May 2006
Volume 47, Issue 13
ARVO Annual Meeting Abstract  |   May 2006
Ocular Manifestations of Inherited Lack of Serum Transcobalamin ll: A Case Report
Author Affiliations & Notes
  • A. Dharmasena
    Northampton General Hospital NHS Trust, Northampton, United Kingdom
    Deaprtment of Ophthalmology,
  • A.R. Kerr
    Northampton General Hospital NHS Trust, Northampton, United Kingdom
  • Footnotes
    Commercial Relationships  A. Dharmasena, None; A.R. Kerr, None.
  • Footnotes
    Support  None
Investigative Ophthalmology & Visual Science May 2006, Vol.47, 2025. doi:
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      A. Dharmasena, A.R. Kerr; Ocular Manifestations of Inherited Lack of Serum Transcobalamin ll: A Case Report . Invest. Ophthalmol. Vis. Sci. 2006;47(13):2025.

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      © ARVO (1962-2015); The Authors (2016-present)

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Purpose: : Trancobalamin II (TCII), a plasma globulin, is the primary transport protein for Vitamin B12 (Vit B12) in the blood. Absence of TC II leads to severe megaloblastic anemia in early infancy in spite of normal Vit B12 levels in blood. This very rare disorder of intracellular Vit B12 deficiency shows an autosomal recessive inheritance. Only a few case reports which address the ocular manifestations are available in literature. Purpose of this paper is to describe the course of ophthalmic manifestations in a patient, now aged 47 years, who had suffered the effects of this inherited lack of TCII since 9days of age.

Methods: : A case report

Results: : 9 days after a normal birth to nonconsanguineous parents of Irish/English descent, he was presented with vomiting,diarrhea, spontaneous bleeding and hypotension. Blood film and bone marrow biopsy was grossly megaloblastic. He was treated with repeated blood transfusions, Vit B12 and Folic acid supplements. Walking was delayed due to unsteady gait. He started to develop status epilepticus at 2 ½ years and showed a poor response to antiepileptics but showed a dramatic response to B12 injections. At 17 years, seizures continued with slurred speech and ataxia. Extensive investigations revealed an intracellular deficiency of Vit B12, due to TC II deficiency. TC II was absent in the patient, reduced in the mother and uncle and normal in his sister. Diagnosis of Inherited TC II deficiency was confirmed. Intramuscular Vit B12 (5000µg) injections 3 times a week with anticonvulsants started. He was extremely well since then apart from mild learning difficulties (IQ 60). At 29 years, he was referred to us due to inability to improve the vision beyond 6/12 of Snellen’s chart. Near vision was N5. A uniform granular horse–shoe shape hypopigmentation surrounding the macula, minimally affecting the retinal pigment epithelium under the papillomacular bundle, was noticed at fundoscopic examination. However, there were no salt–and–pepper or bone–spicule pigment changes at the posterior pole. In spite of regular administration of megadose B12 injections, atrophic maculopathy and visual acuity deteriorated. At the age of 45, best corrected visual acuity dropped to 6/24 in both eyes, and binocular acuity to 6/18 and he is registered partially blind.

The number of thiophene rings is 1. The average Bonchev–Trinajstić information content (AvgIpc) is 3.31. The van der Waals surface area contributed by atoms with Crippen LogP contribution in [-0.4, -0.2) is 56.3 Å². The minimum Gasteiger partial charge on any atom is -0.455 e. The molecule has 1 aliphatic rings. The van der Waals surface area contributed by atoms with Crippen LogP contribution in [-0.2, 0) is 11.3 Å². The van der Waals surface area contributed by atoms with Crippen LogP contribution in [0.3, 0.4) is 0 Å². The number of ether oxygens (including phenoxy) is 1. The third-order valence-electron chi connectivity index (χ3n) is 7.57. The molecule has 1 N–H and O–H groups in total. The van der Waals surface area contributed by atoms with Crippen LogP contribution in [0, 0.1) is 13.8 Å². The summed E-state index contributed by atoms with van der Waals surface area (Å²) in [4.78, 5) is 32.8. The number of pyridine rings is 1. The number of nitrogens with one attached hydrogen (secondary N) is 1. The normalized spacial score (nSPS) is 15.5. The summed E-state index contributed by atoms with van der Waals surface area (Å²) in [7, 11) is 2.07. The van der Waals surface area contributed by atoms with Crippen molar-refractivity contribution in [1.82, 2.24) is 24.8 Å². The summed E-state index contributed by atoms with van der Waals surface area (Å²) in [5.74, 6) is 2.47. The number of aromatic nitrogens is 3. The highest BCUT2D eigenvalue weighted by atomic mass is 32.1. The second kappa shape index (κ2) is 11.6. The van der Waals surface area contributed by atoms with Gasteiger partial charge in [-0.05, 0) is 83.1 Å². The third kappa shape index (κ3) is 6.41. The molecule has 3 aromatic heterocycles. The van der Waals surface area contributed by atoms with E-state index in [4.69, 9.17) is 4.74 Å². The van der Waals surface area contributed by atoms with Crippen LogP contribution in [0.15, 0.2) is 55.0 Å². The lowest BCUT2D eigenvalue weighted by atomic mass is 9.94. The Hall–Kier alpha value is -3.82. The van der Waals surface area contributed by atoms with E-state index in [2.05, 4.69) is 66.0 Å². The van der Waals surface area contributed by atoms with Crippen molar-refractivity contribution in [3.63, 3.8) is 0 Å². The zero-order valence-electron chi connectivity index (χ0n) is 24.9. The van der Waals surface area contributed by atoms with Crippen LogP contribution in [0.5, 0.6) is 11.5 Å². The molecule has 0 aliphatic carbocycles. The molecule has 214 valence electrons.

Conclusions: : Only a very few cases of retinal dystrophy associated with congenital TCII deficiency has been reported. In spite of maintenance of serum Vitamin B12 levels by regular injections, macular degeneration progressed in this case. In previous literature the patients who received similar treatment did not show further deterioration.

Keywords: retinal degenerations: cell biology • genetics • macula/fovea 

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